‘Baby Brain’ is a term used to refer to a pregnant women’s experience of ‘brain fog’ or forgetfulness, particularly during the third trimester. So, what is actually happening to the brain during pregnancy, and does it really make you more forgetful?
Studies show that pregnant women’s brains can become a bit scattered, though they are still capable of focusing when it is required; they may put the cereal in the fridge and the milk in the pantry, but their ability to do their job, for instance, will likely remain the same.
Compared to non-pregnant women, pregnant women can show lower levels of general cognitive function, memory, and executive functioning including planning and remembering instructions. These abilities also seem to decrease mostly toward the later stages of pregnancy.
What causes the baby's brain?
Scientists don’t know for sure what causes the baby brain, but the working theory is that a reduction in the grey matter may be at play. It is likely that grey matter decreases in order to give more importance to areas of the brain responsible for things like empathy, bonding with baby, social cognition, and other areas associated with child-rearing.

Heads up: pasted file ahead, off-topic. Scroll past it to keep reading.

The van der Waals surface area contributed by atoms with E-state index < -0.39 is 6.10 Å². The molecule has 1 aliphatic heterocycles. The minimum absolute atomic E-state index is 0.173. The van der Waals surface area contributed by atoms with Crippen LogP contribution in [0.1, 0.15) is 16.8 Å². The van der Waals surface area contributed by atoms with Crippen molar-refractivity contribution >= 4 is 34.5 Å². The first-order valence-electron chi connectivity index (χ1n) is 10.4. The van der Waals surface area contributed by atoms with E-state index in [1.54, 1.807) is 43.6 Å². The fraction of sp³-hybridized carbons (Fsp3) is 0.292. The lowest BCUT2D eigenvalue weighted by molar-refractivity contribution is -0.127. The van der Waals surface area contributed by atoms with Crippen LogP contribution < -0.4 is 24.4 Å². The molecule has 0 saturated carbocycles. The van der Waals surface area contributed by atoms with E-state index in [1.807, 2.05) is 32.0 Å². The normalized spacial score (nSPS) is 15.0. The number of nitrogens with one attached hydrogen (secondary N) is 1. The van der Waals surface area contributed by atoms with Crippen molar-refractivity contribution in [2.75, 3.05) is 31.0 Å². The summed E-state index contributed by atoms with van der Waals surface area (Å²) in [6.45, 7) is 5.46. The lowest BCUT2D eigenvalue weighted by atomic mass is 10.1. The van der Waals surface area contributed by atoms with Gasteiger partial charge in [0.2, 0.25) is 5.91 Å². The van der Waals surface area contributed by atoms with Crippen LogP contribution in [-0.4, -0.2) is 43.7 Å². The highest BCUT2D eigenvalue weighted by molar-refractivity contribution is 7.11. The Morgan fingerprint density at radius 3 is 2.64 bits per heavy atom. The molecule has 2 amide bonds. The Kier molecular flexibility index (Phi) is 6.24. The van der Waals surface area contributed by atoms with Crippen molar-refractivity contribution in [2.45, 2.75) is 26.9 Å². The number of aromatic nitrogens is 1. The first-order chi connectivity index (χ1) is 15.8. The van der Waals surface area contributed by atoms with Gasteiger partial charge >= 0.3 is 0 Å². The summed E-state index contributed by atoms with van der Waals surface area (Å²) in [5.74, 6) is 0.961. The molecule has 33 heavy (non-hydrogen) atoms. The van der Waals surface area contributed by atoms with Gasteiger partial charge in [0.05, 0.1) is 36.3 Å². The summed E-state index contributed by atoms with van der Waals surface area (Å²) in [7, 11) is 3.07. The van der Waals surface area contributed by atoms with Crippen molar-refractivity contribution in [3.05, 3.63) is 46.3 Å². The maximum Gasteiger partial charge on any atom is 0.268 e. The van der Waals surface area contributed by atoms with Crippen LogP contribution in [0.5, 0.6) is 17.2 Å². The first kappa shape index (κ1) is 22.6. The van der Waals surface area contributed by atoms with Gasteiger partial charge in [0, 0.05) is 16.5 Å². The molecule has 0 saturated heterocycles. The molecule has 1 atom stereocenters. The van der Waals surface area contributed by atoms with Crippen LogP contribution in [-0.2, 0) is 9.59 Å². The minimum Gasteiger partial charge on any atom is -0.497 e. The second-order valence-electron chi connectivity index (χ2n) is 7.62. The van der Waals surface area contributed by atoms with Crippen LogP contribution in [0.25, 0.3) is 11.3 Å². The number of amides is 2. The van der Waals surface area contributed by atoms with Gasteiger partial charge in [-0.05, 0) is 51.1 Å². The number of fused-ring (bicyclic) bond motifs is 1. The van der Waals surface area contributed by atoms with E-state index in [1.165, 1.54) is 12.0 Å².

Another theory is that sleep deprivation is the main culprit. Estrogen enhances cognitive function and estrogen levels are almost never higher than during pregnancy; pregnancy itself could actually sharpen the mind, but the resulting stress, loss of sleep, and lifestyle change could lead to forgetfulness and fogginess.
Baby brain is real, but not always a big deal
Pregnant women with ‘baby brain’ are still functioning within normal levels of cognitive function, though at times this level may be lower than what is usual for the individual. The changes this causes though, are small and generally only you and those very close to you will notice. Baby brain may cause you to forget about an appointment, or leave your keys in the fridge, but it usually won’t stop you from being able to complete a task you can usually do.
Try to manage baby brain by:
- Prioritizing sleep
- Keeping a calendar
- Making to do lists
- Writing down important things
- Maintaining a healthy diet
- Continuing with a pregnancy safe exercise routine